Page last updated at 21:45 GMT, Thursday, 22 October 2009 22:45 UK

Obama hails companies' pay cuts

Obama said huge bonuses to executives in companies yet to repay their government bailouts "offend our values"

President Barack Obama has welcomed plans to force some companies which accepted government aid during the financial crisis to cut executive pay.

Firms paying bosses vast bonuses while getting state assistance offended people's values, the president said.

Under Treasury plans, seven companies must slash the basic salaries of their 25 best-paid employees by up to 90%.

Separately the US Federal Reserve wants to prevent bank bosses from taking excessive risks while pursuing bonuses.

It proposes being able to veto the pay of any employee able to take risks that might threaten a firm's stability.

But the Fed said it would not set pay caps or outlaw specific practices.

'Offends values'

The Treasury plans apply to Bank of America, American International Group (AIG), Citigroup, General Motors, GMAC, Chrysler and Chrysler Financial - the seven companies that received the most aid from the US Treasury.

As well as its top earners facing a 90% pay cut, the total paid to each firm's 125 top earners would be halved under the proposals.

"It does offend our values when executives of big financial firms that are struggling pay themselves huge bonuses even as they rely on extraordinary assistance to stay afloat," President Obama said.

US pay differences

Treasury Secretary Timothy Geithner also backed the plan, drawn up by Treasury official Kenneth Feinberg - the so-called pay tsar.

"We gave him the difficult task of cutting excessive pay, striking a balance between compensation and risk-taking and keeping strong management teams in place to help the economies recover - all in the public interest," Mr Geithner said.

'Appropriate'

Unlike the Treasury plan, the Fed proposal would cover thousands of banks, including many that did not need to access government bail-out funds.

The Fed wants to review pay policies at those banks - and can veto them if it feels they encourage risk-taking by executives or traders.

"The Federal Reserve is working to ensure that compensation packages appropriately tie rewards to longer-term performance and do not create undue risk for the firm or the financial system," said Fed chairman Ben Bernanke.

The 28 biggest banks would be forced to develop their own plans to ensure that pay and bonuses did not encourage undue risk-taking, and to have those plans approved. The banks were not identified.

Smaller banks - where pay is typically less - would not have to submit their proposals for controlling pay, but would be subject to reviews by the Fed.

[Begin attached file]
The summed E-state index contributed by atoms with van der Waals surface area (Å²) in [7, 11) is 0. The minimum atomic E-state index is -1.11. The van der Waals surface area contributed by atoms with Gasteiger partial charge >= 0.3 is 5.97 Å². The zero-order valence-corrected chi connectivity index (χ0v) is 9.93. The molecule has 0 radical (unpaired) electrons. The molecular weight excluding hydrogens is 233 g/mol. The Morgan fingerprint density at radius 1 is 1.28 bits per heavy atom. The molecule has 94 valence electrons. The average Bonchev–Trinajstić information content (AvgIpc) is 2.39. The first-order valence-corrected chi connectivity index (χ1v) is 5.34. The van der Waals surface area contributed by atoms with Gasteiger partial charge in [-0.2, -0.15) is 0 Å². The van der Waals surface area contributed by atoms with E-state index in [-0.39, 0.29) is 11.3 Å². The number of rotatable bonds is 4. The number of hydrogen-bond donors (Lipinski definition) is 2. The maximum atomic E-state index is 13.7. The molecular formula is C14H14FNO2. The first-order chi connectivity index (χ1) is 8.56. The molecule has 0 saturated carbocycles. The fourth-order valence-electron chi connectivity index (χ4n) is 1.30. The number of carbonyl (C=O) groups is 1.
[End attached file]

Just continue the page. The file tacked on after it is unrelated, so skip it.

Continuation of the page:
Bonus 'outrage'

President Obama has been outspoken about the payment of bonuses while the rest of the country is still suffering from the fallout of the global financial crisis.

Earlier this year, the president said he was "outraged" by plans by bailed-out insurer AIG to pay $165m (£99m) bonuses pledged to executives.

And this week his senior aide, David Axlerod, called the payouts "offensive", telling ABC TV that firms "ought to think through what they are doing and they ought to understand that a year ago a lot of these institutions were teetering on the brink and the United States government and taxpayers came to their defence".

Excessive pay and bonuses have been cited as one of the causes of the world economic downturn, with bankers accused of taking greater risks driven by potential rewards.

At the recent G20 summit world leaders sought to have bonuses linked to long-term performance.

However, the Pittsburgh meeting produced no plan for general caps on the amount banks could pay out - something that some European governments wanted.



Print Sponsor


RELATED INTERNET LINKS
The BBC is not responsible for the content of external internet sites


FEATURES, VIEWS, ANALYSIS
Has China's housing bubble burst?
How the world's oldest clove tree defied an empire
Why Royal Ballet principal Sergei Polunin quit

BBC navigation

BBC © 2014 The BBC is not responsible for the content of external sites. Read more.

This page is best viewed in an up-to-date web browser with style sheets (CSS) enabled. While you will be able to view the content of this page in your current browser, you will not be able to get the full visual experience. Please consider upgrading your browser software or enabling style sheets (CSS) if you are able to do so.

Americas Africa Europe Middle East South Asia Asia Pacific